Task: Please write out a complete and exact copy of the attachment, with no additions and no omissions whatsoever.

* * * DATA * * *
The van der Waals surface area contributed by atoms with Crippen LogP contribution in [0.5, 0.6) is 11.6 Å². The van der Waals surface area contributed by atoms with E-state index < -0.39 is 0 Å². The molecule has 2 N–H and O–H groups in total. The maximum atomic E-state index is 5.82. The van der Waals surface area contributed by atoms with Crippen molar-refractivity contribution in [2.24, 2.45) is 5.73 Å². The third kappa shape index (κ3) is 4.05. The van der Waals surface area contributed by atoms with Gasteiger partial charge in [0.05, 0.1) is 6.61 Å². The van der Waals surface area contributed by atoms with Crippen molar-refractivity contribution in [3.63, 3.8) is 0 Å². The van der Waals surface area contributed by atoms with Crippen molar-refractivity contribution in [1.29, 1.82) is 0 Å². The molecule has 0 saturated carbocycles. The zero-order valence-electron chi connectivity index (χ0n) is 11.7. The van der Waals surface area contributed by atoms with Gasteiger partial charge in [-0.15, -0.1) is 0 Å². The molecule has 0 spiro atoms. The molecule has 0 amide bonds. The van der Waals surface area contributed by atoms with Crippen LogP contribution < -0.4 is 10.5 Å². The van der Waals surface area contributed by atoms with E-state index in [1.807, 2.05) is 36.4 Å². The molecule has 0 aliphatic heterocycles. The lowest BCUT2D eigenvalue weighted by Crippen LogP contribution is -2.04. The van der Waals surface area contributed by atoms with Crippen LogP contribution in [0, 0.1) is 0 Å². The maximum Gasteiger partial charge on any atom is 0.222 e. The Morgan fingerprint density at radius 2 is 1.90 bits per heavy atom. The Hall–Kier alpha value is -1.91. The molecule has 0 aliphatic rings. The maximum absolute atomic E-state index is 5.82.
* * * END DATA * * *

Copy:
The van der Waals surface area contributed by atoms with Crippen LogP contribution in [0.5, 0.6) is 11.6 Å². The van der Waals surface area contributed by atoms with E-state index < -0.39 is 0 Å². The molecule has 2 N–H and O–H groups in total. The maximum atomic E-state index is 5.82. The van der Waals surface area contributed by atoms with Crippen molar-refractivity contribution in [2.24, 2.45) is 5.73 Å². The third kappa shape index (κ3) is 4.05. The van der Waals surface area contributed by atoms with Gasteiger partial charge in [0.05, 0.1) is 6.61 Å². The van der Waals surface area contributed by atoms with Crippen molar-refractivity contribution in [3.63, 3.8) is 0 Å². The van der Waals surface area contributed by atoms with Crippen molar-refractivity contribution in [1.29, 1.82) is 0 Å². The molecule has 0 saturated carbocycles. The zero-order valence-electron chi connectivity index (χ0n) is 11.7. The van der Waals surface area contributed by atoms with Gasteiger partial charge in [-0.15, -0.1) is 0 Å². The molecule has 0 spiro atoms. The molecule has 0 amide bonds. The van der Waals surface area contributed by atoms with Crippen LogP contribution < -0.4 is 10.5 Å². The van der Waals surface area contributed by atoms with E-state index in [1.807, 2.05) is 36.4 Å². The molecule has 0 aliphatic heterocycles. The lowest BCUT2D eigenvalue weighted by Crippen LogP contribution is -2.04. The van der Waals surface area contributed by atoms with Crippen LogP contribution in [0, 0.1) is 0 Å². The maximum Gasteiger partial charge on any atom is 0.222 e. The Morgan fingerprint density at radius 2 is 1.90 bits per heavy atom. The Hall–Kier alpha value is -1.91. The molecule has 0 aliphatic rings. The maximum absolute atomic E-state index is 5.82.